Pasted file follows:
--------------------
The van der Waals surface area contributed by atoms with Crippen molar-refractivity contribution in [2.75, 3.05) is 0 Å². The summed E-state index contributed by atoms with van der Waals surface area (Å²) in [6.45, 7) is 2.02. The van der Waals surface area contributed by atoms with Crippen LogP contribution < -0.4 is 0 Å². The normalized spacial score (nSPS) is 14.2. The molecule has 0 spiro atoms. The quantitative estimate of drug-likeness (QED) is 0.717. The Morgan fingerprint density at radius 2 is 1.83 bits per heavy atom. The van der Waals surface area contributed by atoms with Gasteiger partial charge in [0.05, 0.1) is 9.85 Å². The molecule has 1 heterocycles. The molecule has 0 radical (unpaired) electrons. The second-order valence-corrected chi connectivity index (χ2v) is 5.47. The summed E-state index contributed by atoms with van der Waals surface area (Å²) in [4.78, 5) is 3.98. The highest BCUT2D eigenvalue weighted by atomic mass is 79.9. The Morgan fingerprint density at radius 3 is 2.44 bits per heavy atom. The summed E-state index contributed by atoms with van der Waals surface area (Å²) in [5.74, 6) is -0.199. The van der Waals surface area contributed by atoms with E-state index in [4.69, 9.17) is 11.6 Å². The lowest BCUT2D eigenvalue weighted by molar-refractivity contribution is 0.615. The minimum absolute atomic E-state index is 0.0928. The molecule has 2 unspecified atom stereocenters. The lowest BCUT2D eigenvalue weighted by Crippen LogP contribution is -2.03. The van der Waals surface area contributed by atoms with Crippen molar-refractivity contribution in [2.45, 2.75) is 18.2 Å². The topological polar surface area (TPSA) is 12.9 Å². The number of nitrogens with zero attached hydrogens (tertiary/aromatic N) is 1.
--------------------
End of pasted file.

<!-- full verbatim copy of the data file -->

The van der Waals surface area contributed by atoms with Crippen molar-refractivity contribution in [2.75, 3.05) is 0 Å². The summed E-state index contributed by atoms with van der Waals surface area (Å²) in [6.45, 7) is 2.02. The van der Waals surface area contributed by atoms with Crippen LogP contribution < -0.4 is 0 Å². The normalized spacial score (nSPS) is 14.2. The molecule has 0 spiro atoms. The quantitative estimate of drug-likeness (QED) is 0.717. The Morgan fingerprint density at radius 2 is 1.83 bits per heavy atom. The van der Waals surface area contributed by atoms with Gasteiger partial charge in [0.05, 0.1) is 9.85 Å². The molecule has 1 heterocycles. The molecule has 0 radical (unpaired) electrons. The second-order valence-corrected chi connectivity index (χ2v) is 5.47. The summed E-state index contributed by atoms with van der Waals surface area (Å²) in [4.78, 5) is 3.98. The highest BCUT2D eigenvalue weighted by atomic mass is 79.9. The Morgan fingerprint density at radius 3 is 2.44 bits per heavy atom. The summed E-state index contributed by atoms with van der Waals surface area (Å²) in [5.74, 6) is -0.199. The van der Waals surface area contributed by atoms with E-state index in [4.69, 9.17) is 11.6 Å². The lowest BCUT2D eigenvalue weighted by molar-refractivity contribution is 0.615. The minimum absolute atomic E-state index is 0.0928. The molecule has 2 unspecified atom stereocenters. The lowest BCUT2D eigenvalue weighted by Crippen LogP contribution is -2.03. The van der Waals surface area contributed by atoms with Crippen molar-refractivity contribution in [2.45, 2.75) is 18.2 Å². The topological polar surface area (TPSA) is 12.9 Å². The number of nitrogens with zero attached hydrogens (tertiary/aromatic N) is 1.